The first 14 photos were taken during a guided tour, while the last few, our own 'exploration'.
If you really want to get to know China, get yourself lost in the streets there. Around Beijing wander through the hutongs - they're disappearing fast. You'll see the old men out playing ma jong and chinese chess and maybe with their crickets. You'll see the kids out playing and smell dinners cooking. People are bound to stop and talk to you and will be happy that you wanted to see their lifestyle. My favorite areas are near the Qianmen market (by Tiananmen), next to the Forbidden City, and by the old bell tower.
Around the Forbidden City you can find a very quiet area with nice channels and old buildings, that reminds sometimes to Venice and its channels. It's a nice walk around after the rushing ambiance of the rest of the town.
A hutong is an ancient city alley or lane typical in Beijing, where hutongs run into the several thousand. Surrounding the Forbidden City, many were built during the Yuan (1206-1341), Ming(1368-1628) and Qing(1644-1908) dynasties. In the prime of these dynasties the emperors, in order to establish supreme power for themselves, planned the city and arranged the residential areas according to the etiquette systems of the Zhou Dynasty.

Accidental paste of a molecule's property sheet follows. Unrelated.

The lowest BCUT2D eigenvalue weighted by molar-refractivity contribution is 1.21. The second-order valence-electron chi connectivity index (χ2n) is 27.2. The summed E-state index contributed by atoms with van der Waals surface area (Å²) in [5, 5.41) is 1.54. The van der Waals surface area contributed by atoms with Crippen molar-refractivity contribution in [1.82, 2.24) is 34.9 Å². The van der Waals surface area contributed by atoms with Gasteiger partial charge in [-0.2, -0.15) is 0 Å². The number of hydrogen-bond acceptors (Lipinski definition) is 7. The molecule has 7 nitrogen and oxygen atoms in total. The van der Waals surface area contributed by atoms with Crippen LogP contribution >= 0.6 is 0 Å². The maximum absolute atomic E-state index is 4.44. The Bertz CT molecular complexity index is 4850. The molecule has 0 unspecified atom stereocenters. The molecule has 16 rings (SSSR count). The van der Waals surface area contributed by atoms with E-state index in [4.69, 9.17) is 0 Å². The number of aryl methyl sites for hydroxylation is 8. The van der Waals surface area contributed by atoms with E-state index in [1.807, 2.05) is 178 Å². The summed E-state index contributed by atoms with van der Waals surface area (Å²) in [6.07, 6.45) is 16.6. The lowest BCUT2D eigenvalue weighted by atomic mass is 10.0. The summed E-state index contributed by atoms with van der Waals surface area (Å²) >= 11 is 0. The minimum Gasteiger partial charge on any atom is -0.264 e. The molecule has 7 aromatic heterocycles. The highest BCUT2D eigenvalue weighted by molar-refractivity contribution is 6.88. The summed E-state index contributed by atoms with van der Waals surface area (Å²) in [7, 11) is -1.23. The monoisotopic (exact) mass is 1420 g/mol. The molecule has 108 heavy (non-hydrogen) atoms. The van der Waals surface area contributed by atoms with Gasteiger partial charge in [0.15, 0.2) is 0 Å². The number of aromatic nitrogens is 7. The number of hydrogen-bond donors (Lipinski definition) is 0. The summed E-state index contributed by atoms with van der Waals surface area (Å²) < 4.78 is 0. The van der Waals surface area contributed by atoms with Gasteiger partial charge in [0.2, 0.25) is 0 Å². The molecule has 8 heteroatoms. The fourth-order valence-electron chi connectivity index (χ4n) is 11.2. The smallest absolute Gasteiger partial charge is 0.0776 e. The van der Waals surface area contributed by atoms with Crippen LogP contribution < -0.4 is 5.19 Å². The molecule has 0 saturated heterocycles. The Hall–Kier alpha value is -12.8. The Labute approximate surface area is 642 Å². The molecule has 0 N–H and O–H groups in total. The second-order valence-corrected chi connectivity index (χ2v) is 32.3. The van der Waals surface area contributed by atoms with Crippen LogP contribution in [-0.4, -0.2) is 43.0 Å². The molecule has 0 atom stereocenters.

A TOUR OF THE 'HUTONG' (small avenue)
Nowadays, there are organized tours of Beijing hutongs for foreign tourists.
You can make reservation at the Beijing Hutong Culture Development Company, or buy at your own hotel.
You will be taken by pedicab (a tricycle cab),which was very common to the old days to see the Bell and Drum Towers, one or two former palaces of the imperial princes, some interesting hutongs and even to pay a visit to an ordinary Beijing family in the compound houses.
If you are there at a meat time, you may be invited to a family 'banquet' with local dishes.
SI HE YUAN
Traditionally most urban Chinese used to live in quadrangles called siheyuan or 'four-side enclosed courtyards.' These courts, as the name implies, are formed by inward-facing houses on four sides, closed in by enclosure walls.
Not only residences but ancient palaces, government offices, temples and monasteries were built basically on the pattern of the siheyuan, a common feature of traditional Chinese architecture.
We walked around the old back lanes called Futong. Since each house has a wall at the entrance, we could not see the inner situation of the house. They are made of bricks and cement and looked very old. Most of them are decaying gradually, so they are replacing a new building in many areas.
For visitors looking for a fun way to experience Beijing's hutong, you should consider doing a motorcycle sidecar tour. I know someone who recently started a company called Peking-Around (www.peking-around.com) that does small tours and can cater to your needs. Motorcycles can swiftly squeeze into little-seen areas of the city, not to mention race past Beijing's gridlocked traffic. The company does small tours with local ex-pat guides and can cater to your needs! You can read more about it at www.peking-around.com
Great experience... you get to know how the chinese really live in their hutongs...
Highly interesting, but arrange a price before starting.